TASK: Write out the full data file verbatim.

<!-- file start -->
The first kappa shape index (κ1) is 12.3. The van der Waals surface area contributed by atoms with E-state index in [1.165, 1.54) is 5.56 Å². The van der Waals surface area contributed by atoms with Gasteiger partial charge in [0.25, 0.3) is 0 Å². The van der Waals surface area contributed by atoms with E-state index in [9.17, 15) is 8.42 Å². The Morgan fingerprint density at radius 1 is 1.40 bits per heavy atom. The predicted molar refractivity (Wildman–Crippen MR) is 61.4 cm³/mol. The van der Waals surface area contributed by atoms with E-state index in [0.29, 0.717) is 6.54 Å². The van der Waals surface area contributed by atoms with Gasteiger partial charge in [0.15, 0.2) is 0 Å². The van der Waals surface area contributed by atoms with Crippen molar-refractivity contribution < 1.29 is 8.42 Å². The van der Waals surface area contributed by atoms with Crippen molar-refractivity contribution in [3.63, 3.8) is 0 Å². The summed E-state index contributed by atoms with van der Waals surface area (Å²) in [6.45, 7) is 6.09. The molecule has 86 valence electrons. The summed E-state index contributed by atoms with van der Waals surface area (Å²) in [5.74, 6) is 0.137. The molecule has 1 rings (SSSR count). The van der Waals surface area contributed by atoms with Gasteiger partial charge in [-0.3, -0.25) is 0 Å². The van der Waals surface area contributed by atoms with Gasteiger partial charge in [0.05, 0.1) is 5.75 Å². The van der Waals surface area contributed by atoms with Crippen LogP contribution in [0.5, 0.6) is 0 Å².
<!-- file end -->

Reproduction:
The first kappa shape index (κ1) is 12.3. The van der Waals surface area contributed by atoms with E-state index in [1.165, 1.54) is 5.56 Å². The van der Waals surface area contributed by atoms with Gasteiger partial charge in [0.25, 0.3) is 0 Å². The van der Waals surface area contributed by atoms with E-state index in [9.17, 15) is 8.42 Å². The Morgan fingerprint density at radius 1 is 1.40 bits per heavy atom. The predicted molar refractivity (Wildman–Crippen MR) is 61.4 cm³/mol. The van der Waals surface area contributed by atoms with E-state index in [0.29, 0.717) is 6.54 Å². The van der Waals surface area contributed by atoms with Gasteiger partial charge in [0.15, 0.2) is 0 Å². The van der Waals surface area contributed by atoms with Crippen molar-refractivity contribution < 1.29 is 8.42 Å². The van der Waals surface area contributed by atoms with Crippen molar-refractivity contribution in [3.63, 3.8) is 0 Å². The summed E-state index contributed by atoms with van der Waals surface area (Å²) in [6.45, 7) is 6.09. The molecule has 86 valence electrons. The summed E-state index contributed by atoms with van der Waals surface area (Å²) in [5.74, 6) is 0.137. The molecule has 1 rings (SSSR count). The van der Waals surface area contributed by atoms with Gasteiger partial charge in [-0.3, -0.25) is 0 Å². The van der Waals surface area contributed by atoms with Gasteiger partial charge in [0.05, 0.1) is 5.75 Å². The van der Waals surface area contributed by atoms with Crippen LogP contribution in [0.5, 0.6) is 0 Å².